Pipes are for smokin’ not growin’.
That might seem like a funny line for a cowboy who never smoked a pipe or considered doing so. Yet, it is a statement we were reminded of last week under what would initially appear to be quite unrelated circumstances.
As we were driving down the highway on the way to work, we noticed three farmers with heads bowed down glaring at the ground as side by side they were walking the rows in a recently planted grain field. We knew the reason instantly. Somebody lost something, and they had joined forces in trying to find it.
We’ve seen farmers in similar stances checking to see if recently planted crops are peaking through the top soil, but we just know these men were in search of the lost.
What was lost we have no clue, and whether they found it, we know not. However, having been in that predicament many times, there wasn’t any doubt of the objective.
Dad was a pipe smoker and was recognized by acquaintances as such. He always had half a dozen or more pipes stowed around home or in the truck. But, there was one that became a favorite and was clamped between his teeth most often. When a smoke was finished, he’d put the pipe in his shirt or pants pocket.
Frequently it seems, the pipe would fall out somewhere on the farm. This happened so often that it became a common joke among family and friends that the pipes would start growing before long because he’d planted so many.
Once realization came that his pipe was missing, all work came to a standstill, and everybody started searching for the pipe. Sometimes we’d find the lost treasure, but if not, he’d quickly have a replacement. None of the lost pipes ever did reproduce.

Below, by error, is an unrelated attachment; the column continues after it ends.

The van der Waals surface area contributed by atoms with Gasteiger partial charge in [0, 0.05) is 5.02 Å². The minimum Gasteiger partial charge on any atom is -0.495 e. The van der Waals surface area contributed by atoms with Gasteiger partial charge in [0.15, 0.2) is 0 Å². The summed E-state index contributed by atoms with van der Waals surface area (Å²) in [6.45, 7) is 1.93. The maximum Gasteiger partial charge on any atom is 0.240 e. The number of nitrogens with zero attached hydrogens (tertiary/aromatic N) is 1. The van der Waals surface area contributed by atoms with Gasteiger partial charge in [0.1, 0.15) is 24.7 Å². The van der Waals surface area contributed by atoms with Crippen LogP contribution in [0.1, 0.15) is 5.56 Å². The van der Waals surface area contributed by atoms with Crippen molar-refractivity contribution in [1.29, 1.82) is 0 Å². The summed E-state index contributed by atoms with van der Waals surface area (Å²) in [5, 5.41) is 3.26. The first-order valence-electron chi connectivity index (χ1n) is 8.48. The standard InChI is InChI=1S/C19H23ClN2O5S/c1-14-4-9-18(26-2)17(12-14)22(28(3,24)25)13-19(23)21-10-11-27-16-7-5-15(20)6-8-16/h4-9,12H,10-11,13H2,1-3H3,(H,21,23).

Of all the things we’ve lost, the one that haunts us the most, and the thing we still get the most flack for, occurred nearly four decades ago. We’d just been married a few months, and believe it or not, we lost our wedding ring right off our finger while we were feeding the horses with the tractor at night after college classes. We never did find it.
Most farmers have lost tools, gas tank caps, gloves, what-not in their fields at one time or another. With considerable effort, the items are occasionally recovered, and they’ve even been known to show up many years later. It is always a time of jubilation when the lost is found, regardless of how little economic value it really has.
That reminds us of Luke 15:9: “Rejoice with me for I found the piece I lost.” Elation comes in Micah 4:9: “Celebrate with me. I found my lost coin. That’s the kind of party God’s angels throw every time one lost soul turns to God.” Best news is Luke 15:18: “What you lost in Jerusalem will be found in Babylon. God will give you new life again.”